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 Home > About Thailand > Economy > Sector Performance

Sector Performance

Over the past two decades, the national income has increased by approximately eight percent per year. Moreover, growth has been broadly based, with all economic sectors participating in the development process.

The fabric of the Thai economy remained virtually unchanged up to the late 1950s. In the early 1960s, the industrial and service sectors began supplementing agriculture as significant income and employment generators. Today, Thailand is still predominantly an agrarian country, with about 57 percent of its working population engaged in agricultural production and earning about 12 percent of the national income. Over the years, however, the industrial and service sectors have been increasing their shares of the total GDP.

Significant structural changes in the Thai economy have taken place since the early 1960s. Agriculture's share of the national income declined steadily from about 40 percent in 1960 to 12 percent in 1993. At the same time, the manufacturing sector expanded very rapidly, increasing its portion of the national income from 13 percent in 1960 to 37 percent in 1993. Such a structural change does not, however, imply that agricultural output failed to rise during the period. On the contrary, it increased by about five percent per year. Moreover, a high degree of diversificaiton took place, enabling Thailand to boost its export items from only three major commodities namely rice, teak and rubber in the early 1950s to more than 10 main agricultural products in 1993.

The industrialization process initiated during the 1960s was geared towards import-substitution. It was succeeded in the 1970s by a drive to produce export-oriented items. by the mid-1970s Thailand was exporting manufactured goods ranging from cement to watch parts, and including canned fruit, garments, chemical products, transport equipment and television sets. In 1993 manufactured exports accounted for about 81 percent of total export earnings.

International trade is vital to the Thai economy. Thailand's entry into foreign markets in the mid-19th century enabled its economy to expand rapidly. Today, export and import transactions together account for about half of the national income. Although there were annual deficits in the balance of trade, the balance of payments recorded continuous surpluses throughout the 1960s and early 1970s. Sharp increases in oil prices since 1970, however, affected the balance of payments position severely. Large tourist earnings and foreign capital inflow put the balance of payments back into a surplus position.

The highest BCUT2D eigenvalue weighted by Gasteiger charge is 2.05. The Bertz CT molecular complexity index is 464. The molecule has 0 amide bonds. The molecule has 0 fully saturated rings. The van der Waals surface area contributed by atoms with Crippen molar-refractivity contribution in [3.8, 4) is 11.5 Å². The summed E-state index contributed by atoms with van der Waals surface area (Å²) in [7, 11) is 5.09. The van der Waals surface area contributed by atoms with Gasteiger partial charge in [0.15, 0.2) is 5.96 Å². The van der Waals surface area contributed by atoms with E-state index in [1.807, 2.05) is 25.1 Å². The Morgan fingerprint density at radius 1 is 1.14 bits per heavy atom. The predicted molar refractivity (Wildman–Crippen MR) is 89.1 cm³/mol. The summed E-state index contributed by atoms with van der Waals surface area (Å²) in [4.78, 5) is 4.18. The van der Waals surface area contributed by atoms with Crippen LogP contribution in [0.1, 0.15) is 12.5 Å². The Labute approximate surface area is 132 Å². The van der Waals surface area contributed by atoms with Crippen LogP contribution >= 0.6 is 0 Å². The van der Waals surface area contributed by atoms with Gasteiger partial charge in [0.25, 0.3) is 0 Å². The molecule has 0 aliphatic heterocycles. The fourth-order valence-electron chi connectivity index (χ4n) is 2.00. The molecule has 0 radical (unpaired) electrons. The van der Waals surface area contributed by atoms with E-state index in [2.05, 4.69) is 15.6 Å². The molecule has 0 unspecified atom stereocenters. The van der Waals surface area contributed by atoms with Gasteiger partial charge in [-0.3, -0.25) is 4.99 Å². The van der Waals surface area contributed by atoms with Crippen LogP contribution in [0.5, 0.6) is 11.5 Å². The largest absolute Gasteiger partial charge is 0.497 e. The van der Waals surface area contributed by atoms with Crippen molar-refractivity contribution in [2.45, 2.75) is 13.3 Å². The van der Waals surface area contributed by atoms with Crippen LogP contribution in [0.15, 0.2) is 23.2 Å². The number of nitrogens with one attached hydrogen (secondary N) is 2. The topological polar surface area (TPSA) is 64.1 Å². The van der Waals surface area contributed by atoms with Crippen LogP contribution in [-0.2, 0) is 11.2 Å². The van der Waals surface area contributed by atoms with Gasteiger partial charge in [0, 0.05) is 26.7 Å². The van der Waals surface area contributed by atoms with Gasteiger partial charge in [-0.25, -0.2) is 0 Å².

The public sector supports the growth process by providing developmental facilities through the construction of basic infrastructure and by creating a conducive environment for the private sector to operate effectively.

Despite the steady increase in population, real per capital income has doubled over the past two decades. At current prices, it increased from 4,000 baht per head in 1970 to 53,215 baht per head in 1993. The proportion of the country's population living at the subsistence level has declined from around half in the early 1960s to less than a quarter in recent years.

In short, the performance of the Thai economy over the past two decades has ranked high among developing countries. Some basic economic problems such as income disparity, the need to conserve natural resources, the uncertainty of export markets, and the need for improving administrative efficiency, remain to be solved but judging by past performance as well as from the present economic outlook, it is clear that Thailand has the potential to expand its economy and thereby improve the welfare of its citizens.


If you want to read some interesting topics, select the following information :

                          Bounty of the Land 
                          and Sea | Sector Performance 
                          | The Agriculture and 
                          Mining Sectors | Major 
                          Crops | Livestock 
                          | Forestry | Fisheries 
                          | Mining | The 
                          Manufacturing Sector | Tourism 
                          | The Organized 
                          Financial Market | The 
                          Bank of Thailand | Other 
                          Sources of Finance | The 
                          Capital Market | The 
                          Role of the Public Sector | Infrastructural 
                          Support | Public Utilities 
                          | Government Incentives 
                          and Financial Assistance | Foreign 
                          Trade and Balance of Payments | Conclusion 

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